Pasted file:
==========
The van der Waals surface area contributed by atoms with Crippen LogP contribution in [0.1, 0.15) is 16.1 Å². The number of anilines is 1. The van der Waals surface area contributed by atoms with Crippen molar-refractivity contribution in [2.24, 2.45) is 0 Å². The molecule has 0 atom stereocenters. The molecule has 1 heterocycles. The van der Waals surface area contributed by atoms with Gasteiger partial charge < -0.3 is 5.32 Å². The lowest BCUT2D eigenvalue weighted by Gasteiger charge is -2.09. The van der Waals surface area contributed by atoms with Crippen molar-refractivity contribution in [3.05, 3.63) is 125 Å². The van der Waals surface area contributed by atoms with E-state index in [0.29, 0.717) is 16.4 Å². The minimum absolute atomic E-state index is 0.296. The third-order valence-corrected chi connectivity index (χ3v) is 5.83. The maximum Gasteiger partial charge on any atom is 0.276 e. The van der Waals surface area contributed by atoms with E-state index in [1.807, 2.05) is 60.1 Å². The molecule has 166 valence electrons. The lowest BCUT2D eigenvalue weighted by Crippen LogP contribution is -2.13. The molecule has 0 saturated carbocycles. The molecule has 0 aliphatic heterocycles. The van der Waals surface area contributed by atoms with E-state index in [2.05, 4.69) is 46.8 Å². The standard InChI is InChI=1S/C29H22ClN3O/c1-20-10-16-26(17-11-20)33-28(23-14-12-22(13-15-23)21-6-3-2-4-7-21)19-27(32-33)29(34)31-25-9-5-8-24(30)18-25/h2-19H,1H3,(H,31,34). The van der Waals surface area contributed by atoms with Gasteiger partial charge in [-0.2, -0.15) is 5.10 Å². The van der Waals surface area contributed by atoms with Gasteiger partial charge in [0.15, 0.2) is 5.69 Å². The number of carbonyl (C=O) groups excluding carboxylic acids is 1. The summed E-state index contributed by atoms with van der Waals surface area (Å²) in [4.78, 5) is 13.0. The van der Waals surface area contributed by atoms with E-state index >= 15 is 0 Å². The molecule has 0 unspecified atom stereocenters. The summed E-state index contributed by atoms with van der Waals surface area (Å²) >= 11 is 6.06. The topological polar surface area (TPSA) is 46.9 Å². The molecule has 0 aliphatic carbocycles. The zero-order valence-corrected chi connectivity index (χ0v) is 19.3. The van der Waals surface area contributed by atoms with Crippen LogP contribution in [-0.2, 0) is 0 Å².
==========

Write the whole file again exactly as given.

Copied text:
The van der Waals surface area contributed by atoms with Crippen LogP contribution in [0.1, 0.15) is 16.1 Å². The number of anilines is 1. The van der Waals surface area contributed by atoms with Crippen molar-refractivity contribution in [2.24, 2.45) is 0 Å². The molecule has 0 atom stereocenters. The molecule has 1 heterocycles. The van der Waals surface area contributed by atoms with Gasteiger partial charge < -0.3 is 5.32 Å². The lowest BCUT2D eigenvalue weighted by Gasteiger charge is -2.09. The van der Waals surface area contributed by atoms with Crippen molar-refractivity contribution in [3.05, 3.63) is 125 Å². The van der Waals surface area contributed by atoms with E-state index in [0.29, 0.717) is 16.4 Å². The minimum absolute atomic E-state index is 0.296. The third-order valence-corrected chi connectivity index (χ3v) is 5.83. The maximum Gasteiger partial charge on any atom is 0.276 e. The van der Waals surface area contributed by atoms with E-state index in [1.807, 2.05) is 60.1 Å². The molecule has 166 valence electrons. The lowest BCUT2D eigenvalue weighted by Crippen LogP contribution is -2.13. The molecule has 0 saturated carbocycles. The molecule has 0 aliphatic heterocycles. The van der Waals surface area contributed by atoms with E-state index in [2.05, 4.69) is 46.8 Å². The standard InChI is InChI=1S/C29H22ClN3O/c1-20-10-16-26(17-11-20)33-28(23-14-12-22(13-15-23)21-6-3-2-4-7-21)19-27(32-33)29(34)31-25-9-5-8-24(30)18-25/h2-19H,1H3,(H,31,34). The van der Waals surface area contributed by atoms with Gasteiger partial charge in [-0.2, -0.15) is 5.10 Å². The van der Waals surface area contributed by atoms with Gasteiger partial charge in [0.15, 0.2) is 5.69 Å². The number of carbonyl (C=O) groups excluding carboxylic acids is 1. The summed E-state index contributed by atoms with van der Waals surface area (Å²) in [4.78, 5) is 13.0. The van der Waals surface area contributed by atoms with E-state index >= 15 is 0 Å². The molecule has 0 unspecified atom stereocenters. The summed E-state index contributed by atoms with van der Waals surface area (Å²) >= 11 is 6.06. The topological polar surface area (TPSA) is 46.9 Å². The molecule has 0 aliphatic carbocycles. The zero-order valence-corrected chi connectivity index (χ0v) is 19.3. The van der Waals surface area contributed by atoms with Crippen LogP contribution in [-0.2, 0) is 0 Å².